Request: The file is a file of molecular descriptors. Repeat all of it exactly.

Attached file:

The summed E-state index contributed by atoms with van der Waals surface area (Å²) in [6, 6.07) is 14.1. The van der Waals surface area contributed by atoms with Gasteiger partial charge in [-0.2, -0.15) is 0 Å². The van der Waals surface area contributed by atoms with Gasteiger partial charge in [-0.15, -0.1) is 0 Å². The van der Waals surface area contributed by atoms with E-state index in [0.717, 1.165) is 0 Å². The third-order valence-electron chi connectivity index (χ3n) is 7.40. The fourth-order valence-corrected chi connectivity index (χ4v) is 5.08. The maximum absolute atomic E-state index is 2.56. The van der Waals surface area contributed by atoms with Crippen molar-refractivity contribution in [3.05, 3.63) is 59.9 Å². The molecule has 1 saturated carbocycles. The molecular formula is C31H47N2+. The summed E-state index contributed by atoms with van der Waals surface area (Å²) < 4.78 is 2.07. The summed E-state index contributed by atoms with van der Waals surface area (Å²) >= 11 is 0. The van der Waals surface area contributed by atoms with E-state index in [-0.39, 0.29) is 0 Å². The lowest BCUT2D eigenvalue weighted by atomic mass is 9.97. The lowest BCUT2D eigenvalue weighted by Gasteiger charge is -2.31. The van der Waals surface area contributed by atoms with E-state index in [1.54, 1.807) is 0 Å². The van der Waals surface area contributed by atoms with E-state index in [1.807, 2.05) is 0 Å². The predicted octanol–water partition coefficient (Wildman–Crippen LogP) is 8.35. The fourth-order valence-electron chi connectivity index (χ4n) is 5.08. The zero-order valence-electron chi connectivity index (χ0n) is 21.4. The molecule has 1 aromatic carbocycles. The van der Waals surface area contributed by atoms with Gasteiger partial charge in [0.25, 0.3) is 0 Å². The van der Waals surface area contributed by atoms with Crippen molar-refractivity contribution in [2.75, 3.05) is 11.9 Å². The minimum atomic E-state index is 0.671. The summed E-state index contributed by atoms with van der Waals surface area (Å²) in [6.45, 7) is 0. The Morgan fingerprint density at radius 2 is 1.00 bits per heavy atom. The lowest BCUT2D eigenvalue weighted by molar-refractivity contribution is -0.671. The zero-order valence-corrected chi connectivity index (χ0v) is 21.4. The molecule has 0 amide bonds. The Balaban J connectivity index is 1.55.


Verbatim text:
The summed E-state index contributed by atoms with van der Waals surface area (Å²) in [6, 6.07) is 14.1. The van der Waals surface area contributed by atoms with Gasteiger partial charge in [-0.2, -0.15) is 0 Å². The van der Waals surface area contributed by atoms with Gasteiger partial charge in [-0.15, -0.1) is 0 Å². The van der Waals surface area contributed by atoms with E-state index in [0.717, 1.165) is 0 Å². The third-order valence-electron chi connectivity index (χ3n) is 7.40. The fourth-order valence-corrected chi connectivity index (χ4v) is 5.08. The maximum absolute atomic E-state index is 2.56. The van der Waals surface area contributed by atoms with Crippen molar-refractivity contribution in [3.05, 3.63) is 59.9 Å². The molecule has 1 saturated carbocycles. The molecular formula is C31H47N2+. The summed E-state index contributed by atoms with van der Waals surface area (Å²) < 4.78 is 2.07. The summed E-state index contributed by atoms with van der Waals surface area (Å²) >= 11 is 0. The van der Waals surface area contributed by atoms with E-state index in [-0.39, 0.29) is 0 Å². The lowest BCUT2D eigenvalue weighted by atomic mass is 9.97. The lowest BCUT2D eigenvalue weighted by Gasteiger charge is -2.31. The van der Waals surface area contributed by atoms with E-state index in [1.54, 1.807) is 0 Å². The van der Waals surface area contributed by atoms with E-state index in [1.807, 2.05) is 0 Å². The predicted octanol–water partition coefficient (Wildman–Crippen LogP) is 8.35. The fourth-order valence-electron chi connectivity index (χ4n) is 5.08. The zero-order valence-electron chi connectivity index (χ0n) is 21.4. The molecule has 1 aromatic carbocycles. The van der Waals surface area contributed by atoms with Gasteiger partial charge in [0.25, 0.3) is 0 Å². The van der Waals surface area contributed by atoms with Crippen molar-refractivity contribution in [2.75, 3.05) is 11.9 Å². The minimum atomic E-state index is 0.671. The summed E-state index contributed by atoms with van der Waals surface area (Å²) in [6.45, 7) is 0. The Morgan fingerprint density at radius 2 is 1.00 bits per heavy atom. The lowest BCUT2D eigenvalue weighted by molar-refractivity contribution is -0.671. The zero-order valence-corrected chi connectivity index (χ0v) is 21.4. The molecule has 0 amide bonds. The Balaban J connectivity index is 1.55.